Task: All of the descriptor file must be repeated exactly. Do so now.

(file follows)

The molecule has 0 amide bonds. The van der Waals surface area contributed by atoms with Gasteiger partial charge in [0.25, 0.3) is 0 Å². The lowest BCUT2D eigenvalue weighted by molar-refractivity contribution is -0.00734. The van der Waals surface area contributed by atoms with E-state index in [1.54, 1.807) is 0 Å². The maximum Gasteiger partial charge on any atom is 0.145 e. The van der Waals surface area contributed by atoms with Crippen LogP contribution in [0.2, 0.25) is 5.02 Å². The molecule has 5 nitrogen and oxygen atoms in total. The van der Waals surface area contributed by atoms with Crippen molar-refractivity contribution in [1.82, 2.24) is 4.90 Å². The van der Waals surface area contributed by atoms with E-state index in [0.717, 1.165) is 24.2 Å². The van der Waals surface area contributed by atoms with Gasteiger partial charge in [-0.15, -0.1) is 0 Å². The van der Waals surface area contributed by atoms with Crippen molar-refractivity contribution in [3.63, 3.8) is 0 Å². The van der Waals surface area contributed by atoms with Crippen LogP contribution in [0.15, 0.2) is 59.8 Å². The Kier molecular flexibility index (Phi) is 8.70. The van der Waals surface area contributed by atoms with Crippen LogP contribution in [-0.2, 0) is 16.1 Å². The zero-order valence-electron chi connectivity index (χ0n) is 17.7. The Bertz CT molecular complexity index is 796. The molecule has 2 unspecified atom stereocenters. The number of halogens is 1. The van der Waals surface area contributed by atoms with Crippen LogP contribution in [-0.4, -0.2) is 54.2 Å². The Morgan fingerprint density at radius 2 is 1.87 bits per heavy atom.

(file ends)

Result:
The molecule has 0 amide bonds. The van der Waals surface area contributed by atoms with Gasteiger partial charge in [0.25, 0.3) is 0 Å². The lowest BCUT2D eigenvalue weighted by molar-refractivity contribution is -0.00734. The van der Waals surface area contributed by atoms with E-state index in [1.54, 1.807) is 0 Å². The maximum Gasteiger partial charge on any atom is 0.145 e. The van der Waals surface area contributed by atoms with Crippen LogP contribution in [0.2, 0.25) is 5.02 Å². The molecule has 5 nitrogen and oxygen atoms in total. The van der Waals surface area contributed by atoms with Crippen molar-refractivity contribution in [1.82, 2.24) is 4.90 Å². The van der Waals surface area contributed by atoms with E-state index in [0.717, 1.165) is 24.2 Å². The van der Waals surface area contributed by atoms with Gasteiger partial charge in [-0.15, -0.1) is 0 Å². The van der Waals surface area contributed by atoms with Crippen molar-refractivity contribution in [3.63, 3.8) is 0 Å². The van der Waals surface area contributed by atoms with Crippen LogP contribution in [0.15, 0.2) is 59.8 Å². The Kier molecular flexibility index (Phi) is 8.70. The van der Waals surface area contributed by atoms with Crippen LogP contribution in [-0.2, 0) is 16.1 Å². The zero-order valence-electron chi connectivity index (χ0n) is 17.7. The Bertz CT molecular complexity index is 796. The molecule has 2 unspecified atom stereocenters. The number of halogens is 1. The van der Waals surface area contributed by atoms with Crippen LogP contribution in [-0.4, -0.2) is 54.2 Å². The Morgan fingerprint density at radius 2 is 1.87 bits per heavy atom.